Note: This advice is given by the CAP Executive about non-broadcast advertising. It does not constitute legal advice. It does not bind CAP, CAP advisory panels or the Advertising Standards Authority.
Marketers often use front pages flashes to announce various types of promotion, ranging from free product offers to discounts and money off vouchers, to draw attention to the promotion and attract new readers.
These front page flashes are often limited by space, which can raise problems under the CAP Code if ads do not contain enough information. Rule 8.29 states that consumers should know from a front-page flash whether they will have to make multiple-purchases of the publication and that marketers should ensure that their front page flashes include all major conditions that might influence consumers significantly in their decision to buy.
A decision over which conditions should be included in the ad will vary depending on the specific promotion. However, information which should be made clear in the ad is likely to include: whether consumers will need to make multiple purchases of the publication; unless obvious, whether or not the promotional item is included with the publication; whether additional costs apply, such as postage and packaging; whether an item is free; any restrictions, such as geographical or personal restrictions; and limitations on availability.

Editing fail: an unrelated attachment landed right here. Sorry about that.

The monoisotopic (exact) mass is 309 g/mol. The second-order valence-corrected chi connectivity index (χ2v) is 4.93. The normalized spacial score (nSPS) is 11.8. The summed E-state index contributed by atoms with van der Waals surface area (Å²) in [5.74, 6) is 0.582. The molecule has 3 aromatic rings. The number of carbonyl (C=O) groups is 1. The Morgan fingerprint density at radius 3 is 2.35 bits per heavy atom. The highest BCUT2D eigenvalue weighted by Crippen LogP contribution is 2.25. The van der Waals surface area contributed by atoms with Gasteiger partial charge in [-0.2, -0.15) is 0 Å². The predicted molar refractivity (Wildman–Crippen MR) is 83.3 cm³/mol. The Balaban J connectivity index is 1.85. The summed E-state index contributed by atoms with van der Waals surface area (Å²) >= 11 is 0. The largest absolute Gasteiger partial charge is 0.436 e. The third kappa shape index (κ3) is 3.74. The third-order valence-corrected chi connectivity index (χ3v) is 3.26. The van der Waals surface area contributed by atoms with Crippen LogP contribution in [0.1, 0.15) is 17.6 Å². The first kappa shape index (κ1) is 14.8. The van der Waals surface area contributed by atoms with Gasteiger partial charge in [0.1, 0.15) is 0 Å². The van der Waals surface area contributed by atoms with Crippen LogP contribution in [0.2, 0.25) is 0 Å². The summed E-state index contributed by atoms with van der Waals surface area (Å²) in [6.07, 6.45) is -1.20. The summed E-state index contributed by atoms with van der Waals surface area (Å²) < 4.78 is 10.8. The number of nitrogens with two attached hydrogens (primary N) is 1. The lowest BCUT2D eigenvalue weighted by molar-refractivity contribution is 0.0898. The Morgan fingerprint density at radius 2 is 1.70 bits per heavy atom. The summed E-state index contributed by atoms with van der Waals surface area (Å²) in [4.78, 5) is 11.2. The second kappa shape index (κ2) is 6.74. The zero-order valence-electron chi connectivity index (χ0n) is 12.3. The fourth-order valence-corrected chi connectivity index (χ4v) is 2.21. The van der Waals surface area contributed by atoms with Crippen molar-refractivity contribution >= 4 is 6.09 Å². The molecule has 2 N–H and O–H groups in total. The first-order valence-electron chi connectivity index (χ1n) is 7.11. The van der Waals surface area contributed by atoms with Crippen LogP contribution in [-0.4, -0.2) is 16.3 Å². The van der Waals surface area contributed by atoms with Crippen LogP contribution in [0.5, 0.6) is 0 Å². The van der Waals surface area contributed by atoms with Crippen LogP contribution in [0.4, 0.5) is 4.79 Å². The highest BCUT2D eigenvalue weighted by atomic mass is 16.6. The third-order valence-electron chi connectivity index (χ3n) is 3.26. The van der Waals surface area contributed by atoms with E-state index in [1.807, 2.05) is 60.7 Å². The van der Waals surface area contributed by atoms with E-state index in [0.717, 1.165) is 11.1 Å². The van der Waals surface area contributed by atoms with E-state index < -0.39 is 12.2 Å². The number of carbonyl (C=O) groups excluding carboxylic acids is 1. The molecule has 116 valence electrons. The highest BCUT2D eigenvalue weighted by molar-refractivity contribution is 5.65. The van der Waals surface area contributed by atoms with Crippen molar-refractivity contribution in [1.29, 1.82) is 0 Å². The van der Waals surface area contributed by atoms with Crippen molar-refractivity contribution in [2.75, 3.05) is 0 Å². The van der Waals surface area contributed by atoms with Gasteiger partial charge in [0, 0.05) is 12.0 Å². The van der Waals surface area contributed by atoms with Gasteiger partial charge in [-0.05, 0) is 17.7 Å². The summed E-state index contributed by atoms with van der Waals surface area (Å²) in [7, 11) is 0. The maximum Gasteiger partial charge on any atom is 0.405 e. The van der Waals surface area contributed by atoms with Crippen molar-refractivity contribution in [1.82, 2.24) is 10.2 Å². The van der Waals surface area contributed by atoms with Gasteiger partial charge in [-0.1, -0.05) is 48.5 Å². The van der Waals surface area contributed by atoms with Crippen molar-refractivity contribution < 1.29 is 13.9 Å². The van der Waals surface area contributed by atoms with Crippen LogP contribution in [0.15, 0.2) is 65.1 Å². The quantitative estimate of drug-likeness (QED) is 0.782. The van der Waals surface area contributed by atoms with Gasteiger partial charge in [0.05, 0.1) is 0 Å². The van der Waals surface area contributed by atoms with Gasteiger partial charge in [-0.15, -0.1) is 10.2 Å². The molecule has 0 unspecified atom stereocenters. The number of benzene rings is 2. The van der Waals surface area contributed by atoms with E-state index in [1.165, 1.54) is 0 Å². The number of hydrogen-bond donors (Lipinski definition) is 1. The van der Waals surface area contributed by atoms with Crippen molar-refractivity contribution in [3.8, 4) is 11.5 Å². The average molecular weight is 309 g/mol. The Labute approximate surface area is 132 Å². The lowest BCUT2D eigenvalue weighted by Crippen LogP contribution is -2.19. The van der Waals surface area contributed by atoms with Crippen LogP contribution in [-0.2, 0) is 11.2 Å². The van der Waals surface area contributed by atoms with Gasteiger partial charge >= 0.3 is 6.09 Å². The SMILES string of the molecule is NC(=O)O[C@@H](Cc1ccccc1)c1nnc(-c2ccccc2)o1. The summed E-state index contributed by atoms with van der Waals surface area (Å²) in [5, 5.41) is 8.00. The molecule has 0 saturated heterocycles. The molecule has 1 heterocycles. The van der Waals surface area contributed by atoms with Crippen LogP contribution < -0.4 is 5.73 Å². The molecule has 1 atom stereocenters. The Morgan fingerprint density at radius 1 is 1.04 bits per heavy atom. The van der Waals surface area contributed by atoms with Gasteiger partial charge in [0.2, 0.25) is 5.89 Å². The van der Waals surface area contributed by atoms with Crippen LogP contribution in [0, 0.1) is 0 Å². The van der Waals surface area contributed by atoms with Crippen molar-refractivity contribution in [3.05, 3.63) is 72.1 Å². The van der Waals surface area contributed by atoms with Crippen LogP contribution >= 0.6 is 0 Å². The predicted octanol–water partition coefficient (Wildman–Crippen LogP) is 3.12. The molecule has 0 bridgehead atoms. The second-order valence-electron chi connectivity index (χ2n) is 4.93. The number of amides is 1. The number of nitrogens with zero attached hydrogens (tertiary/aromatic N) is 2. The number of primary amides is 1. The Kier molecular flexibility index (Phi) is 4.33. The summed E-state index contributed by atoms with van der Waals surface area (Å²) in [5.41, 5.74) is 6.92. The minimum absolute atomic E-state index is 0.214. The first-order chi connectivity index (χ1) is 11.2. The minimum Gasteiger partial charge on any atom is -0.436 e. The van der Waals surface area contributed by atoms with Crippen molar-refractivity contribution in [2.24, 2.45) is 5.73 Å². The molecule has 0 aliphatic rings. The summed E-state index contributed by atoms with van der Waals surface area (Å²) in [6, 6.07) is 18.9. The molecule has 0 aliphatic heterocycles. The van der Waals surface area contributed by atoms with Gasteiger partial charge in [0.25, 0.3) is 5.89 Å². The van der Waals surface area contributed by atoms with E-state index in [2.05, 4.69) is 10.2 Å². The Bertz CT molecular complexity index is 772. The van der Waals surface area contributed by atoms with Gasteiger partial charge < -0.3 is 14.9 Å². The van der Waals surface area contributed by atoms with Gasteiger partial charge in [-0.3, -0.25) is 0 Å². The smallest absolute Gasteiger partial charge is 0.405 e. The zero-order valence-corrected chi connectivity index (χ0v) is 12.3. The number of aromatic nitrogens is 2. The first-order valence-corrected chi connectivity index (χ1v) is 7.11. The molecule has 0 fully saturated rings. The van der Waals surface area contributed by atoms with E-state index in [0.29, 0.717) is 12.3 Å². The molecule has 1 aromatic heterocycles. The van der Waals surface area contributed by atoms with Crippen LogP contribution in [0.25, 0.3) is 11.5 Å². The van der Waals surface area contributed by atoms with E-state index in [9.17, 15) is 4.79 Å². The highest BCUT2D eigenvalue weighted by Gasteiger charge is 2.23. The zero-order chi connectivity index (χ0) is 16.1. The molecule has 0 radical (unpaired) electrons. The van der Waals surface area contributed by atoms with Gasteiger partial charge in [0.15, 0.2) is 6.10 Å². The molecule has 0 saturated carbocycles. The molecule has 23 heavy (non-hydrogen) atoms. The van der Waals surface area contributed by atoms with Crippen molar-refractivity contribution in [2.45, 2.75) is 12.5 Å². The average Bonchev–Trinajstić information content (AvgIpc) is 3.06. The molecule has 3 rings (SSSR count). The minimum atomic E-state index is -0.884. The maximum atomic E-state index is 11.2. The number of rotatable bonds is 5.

Marketers should bear in mind that rule 8.29 states that consumers should know from a front-page flash whether they will have to make multiple-purchases of the publication. Examples include token or point collect promotions, where a consumer is expected to collect tokens from multiple editions of a publication to claim an offer. In 2012 the ASA ruled against a marketer’s ad because it stated “FREE DVD Best of the Jubilee celebrations WITH SATURDAY'S Daily Mail", but did not make it clear that consumers would need to collect tokens from multiple issues of the publication in order to claim (Associated Newspapers, 29 August 2012). As well as stating that additional purchases are required, marketers should also clearly state the number publications the consumer would need to buy in order to qualify for the promotion advertised.
The front page flash should make it clear if the promotional item is included with the publication. A front page flash which stated "£5 OFF SHOPPING AT TESCO WHEN YOU SPEND £40 DETAILS: PAGE XX" was found to be in breach because the ASA considered that consumers would understand that this discount offer was included in the publication and was available only to readers, for example in the form of a money-off coupon, whereas in reality any customer who spent £40 in store would then receive a £5 voucher to use against their next shop. (Express Newspapers t/a Daily Star & Daily Express, 18 July 2012).
Whilst they may be limited by space, marketers should ensure that the offer is described accurately to the consumer.
More guidance on these common problems is outlined in the CAP Advertising Guidance on Front-page Flashes.
This advice is designed to be read in conjunction with the Promotional marketing section of the CAP Code and the other entries in this advice section. Also, promoters might want to seek legal advice.
Updated 4 April 2017